Bilfinger SE (GBF), the German builder transforming itself into a provider of factory and property services, still has 700 million euros ($955 million) for industrial acquisitions after buying two U.K. building-management companies.
“Future acquisitions will largely be in Bilfinger’s other business segments” of industrial services and power plant maintenance, Chief Executive Officer Roland Koch said in an interview at Bloomberg’s Frankfurt office. “We have plenty of ideas.”
Bilfinger will first integrate real estate consultant GVA and Europa Support Services to boost its building-management business in the U.K. more than 11-fold to 400 million euros a year, Koch said. It bought Europa in December and said June 23 it has GVA shareholder support to complete that deal.
Bilfinger, once Germany’s second-biggest builder, has been withdrawing from construction as it tries to stabilize earnings by avoiding the cyclical peaks and troughs of the building industry. As the 134-year-old company focuses on industrial and power services, as well as facility management, it added almost 6,000 employees through purchases in 2013.
Koch has bought 25 companies with an enterprise value of about 1 billion euros since taking the helm in 2011. One goal is to increase Bilfinger’s reach outside Europe, where it gets less than 20 percent of sales. The Mannheim-based company said last month it will sell civil engineering businesses with sales of about 800 million euros as it steers away from construction.
The strategy is different from that pursued by Hochtief, Germany’s biggest builder, which has reversed a push into services to concentrate on engineering projects.
“We are talking about growth opportunities that aren’t exactly in line with broader macroeconomic data,” said Koch, who previously served as premier of the German state of Hesse. “The outsourcing of industrial facilities, retrofit programs for power plants and changing energy sources are not exactly markets that are tied to macro trends.”
The approach is rewarding investors, as Bilfinger shares have returned about 47 percent in three years, including reinvested dividends. That compares with a 15 percent return for Hochtief and a 37 percent return for the Euro Stoxx Industrial Goods & Services Index of 46 companies.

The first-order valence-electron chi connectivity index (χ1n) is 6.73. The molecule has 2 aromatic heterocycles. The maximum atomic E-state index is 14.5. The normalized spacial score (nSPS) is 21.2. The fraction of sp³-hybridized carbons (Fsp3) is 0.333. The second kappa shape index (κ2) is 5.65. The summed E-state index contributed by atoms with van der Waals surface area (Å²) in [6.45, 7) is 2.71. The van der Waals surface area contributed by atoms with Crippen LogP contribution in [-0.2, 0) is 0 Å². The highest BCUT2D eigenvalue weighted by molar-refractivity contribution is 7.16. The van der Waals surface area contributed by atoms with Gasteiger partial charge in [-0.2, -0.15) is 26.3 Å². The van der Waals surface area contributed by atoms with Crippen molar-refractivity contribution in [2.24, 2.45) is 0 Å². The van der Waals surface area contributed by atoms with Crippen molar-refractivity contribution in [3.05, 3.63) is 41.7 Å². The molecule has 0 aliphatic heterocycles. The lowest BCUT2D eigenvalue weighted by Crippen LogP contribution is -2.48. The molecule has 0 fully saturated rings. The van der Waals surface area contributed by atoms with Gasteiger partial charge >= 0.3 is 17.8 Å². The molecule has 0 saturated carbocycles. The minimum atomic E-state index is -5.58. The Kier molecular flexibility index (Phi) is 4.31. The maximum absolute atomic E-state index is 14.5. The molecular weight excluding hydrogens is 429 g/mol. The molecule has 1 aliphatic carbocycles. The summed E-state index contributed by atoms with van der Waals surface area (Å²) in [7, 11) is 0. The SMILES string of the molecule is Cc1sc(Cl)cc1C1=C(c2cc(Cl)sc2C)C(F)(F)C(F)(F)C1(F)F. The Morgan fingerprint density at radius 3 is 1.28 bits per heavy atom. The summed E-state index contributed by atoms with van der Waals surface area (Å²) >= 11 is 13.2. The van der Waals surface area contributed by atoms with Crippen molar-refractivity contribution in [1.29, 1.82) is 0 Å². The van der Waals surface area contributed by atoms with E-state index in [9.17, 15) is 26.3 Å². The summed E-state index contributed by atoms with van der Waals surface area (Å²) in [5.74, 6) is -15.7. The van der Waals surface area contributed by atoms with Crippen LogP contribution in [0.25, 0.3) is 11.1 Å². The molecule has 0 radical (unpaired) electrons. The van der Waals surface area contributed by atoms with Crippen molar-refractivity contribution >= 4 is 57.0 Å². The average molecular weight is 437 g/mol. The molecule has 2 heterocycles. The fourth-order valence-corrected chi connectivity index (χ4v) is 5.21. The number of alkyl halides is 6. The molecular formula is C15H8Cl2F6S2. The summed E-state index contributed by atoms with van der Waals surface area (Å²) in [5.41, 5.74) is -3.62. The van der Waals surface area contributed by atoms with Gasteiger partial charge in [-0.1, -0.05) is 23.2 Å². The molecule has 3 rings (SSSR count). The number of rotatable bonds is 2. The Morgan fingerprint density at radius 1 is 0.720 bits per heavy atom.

The shares fell 0.6 percent to 83.16 euros at 11:40 a.m. today in Frankfurt, giving Bilfinger a market value of 3.8 billion euros.
“In services you naturally have a lot more visibility than you do as a construction company because you have a higher proportion of long-term contracts,” said Ingbert Faust, a Frankfurt-based analyst at Equinet who has a hold recommendation on the shares. “Margins are higher than they were in the earlier segment, but the capital employed is also higher.”
Bilfinger’s construction output, the industry’s measure of completed work, declined 26 percent last year to 1 billion euros. The figure increased 7 percent to 4 billion euros at the industrial division, the largest unit. Output rose 4 percent in building and facility services and fell 5 percent in energy operations. Total revenue rose 0.9 percent to 8.4 billion euros.
Bilfinger is forecasting output of at least 11 billion euros by 2016 with earnings of about 400 million euros. That compares with 8.5 billion euros and 249 million euros respectively last year.
The building and facility division -- now larger with Europa and GVA -- provides services such as electrical maintenance, cleaning and the provision of furniture. Bilfinger runs more than 200 International Business Machines Corp. (IBM) properties and manages real estate for Deutsche Bank AG.
Bilfinger hasn’t disclosed prices paid for most deals as the majority involve closely held companies. Recent purchases have been 300 million euros or less, according to the company.
Equinet estimates that GVA is worth about 160 million euros. The company manages student housing and helps clients such as fashion retailer Mint Velvet find store locations. Europa had 142 million pounds ($241 million) in sales in 2012.
In the U.K., Bilfinger’s plans include doing more property management in the City of London financial district, Koch said.
The company is also expanding in the U.S. amid an industrial recovery, and acquisitions there have been a success, Koch said. One of the biggest recent deals was last year’s purchase of Johnson Screens Inc., a U.S. provider of industrial filters and water-well screens.
BASF SE, the world’s largest chemical company, is investing more than 1 billion euros in U.S. facilities to take advantage of lower energy costs. Bilfinger, which counts BASF among its biggest customers, stands to benefit.
“It is naturally an opportunity for us,” Koch said. “We will follow a Wacker Chemie, a BASF, a Bayer or a Lanxess. We follow American companies worldwide and are set up in a way that lets us do so.”
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